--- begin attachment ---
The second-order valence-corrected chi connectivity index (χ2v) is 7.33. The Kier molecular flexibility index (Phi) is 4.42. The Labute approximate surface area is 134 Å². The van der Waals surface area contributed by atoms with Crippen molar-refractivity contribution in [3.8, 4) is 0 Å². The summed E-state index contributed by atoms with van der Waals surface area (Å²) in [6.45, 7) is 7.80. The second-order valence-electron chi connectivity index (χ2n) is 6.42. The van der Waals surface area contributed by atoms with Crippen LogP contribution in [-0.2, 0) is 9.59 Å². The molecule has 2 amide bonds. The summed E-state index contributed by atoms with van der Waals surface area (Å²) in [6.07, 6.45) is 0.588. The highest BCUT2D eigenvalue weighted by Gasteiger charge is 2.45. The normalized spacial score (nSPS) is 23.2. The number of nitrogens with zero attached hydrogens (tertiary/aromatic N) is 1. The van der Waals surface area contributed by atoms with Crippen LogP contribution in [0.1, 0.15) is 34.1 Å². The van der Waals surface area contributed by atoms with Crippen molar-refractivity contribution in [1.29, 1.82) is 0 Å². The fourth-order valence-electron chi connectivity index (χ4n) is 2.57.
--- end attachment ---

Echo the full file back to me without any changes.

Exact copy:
The second-order valence-corrected chi connectivity index (χ2v) is 7.33. The Kier molecular flexibility index (Phi) is 4.42. The Labute approximate surface area is 134 Å². The van der Waals surface area contributed by atoms with Crippen molar-refractivity contribution in [3.8, 4) is 0 Å². The summed E-state index contributed by atoms with van der Waals surface area (Å²) in [6.45, 7) is 7.80. The second-order valence-electron chi connectivity index (χ2n) is 6.42. The van der Waals surface area contributed by atoms with Crippen LogP contribution in [-0.2, 0) is 9.59 Å². The molecule has 2 amide bonds. The summed E-state index contributed by atoms with van der Waals surface area (Å²) in [6.07, 6.45) is 0.588. The highest BCUT2D eigenvalue weighted by Gasteiger charge is 2.45. The normalized spacial score (nSPS) is 23.2. The number of nitrogens with zero attached hydrogens (tertiary/aromatic N) is 1. The van der Waals surface area contributed by atoms with Crippen LogP contribution in [0.1, 0.15) is 34.1 Å². The van der Waals surface area contributed by atoms with Crippen molar-refractivity contribution in [1.29, 1.82) is 0 Å². The fourth-order valence-electron chi connectivity index (χ4n) is 2.57.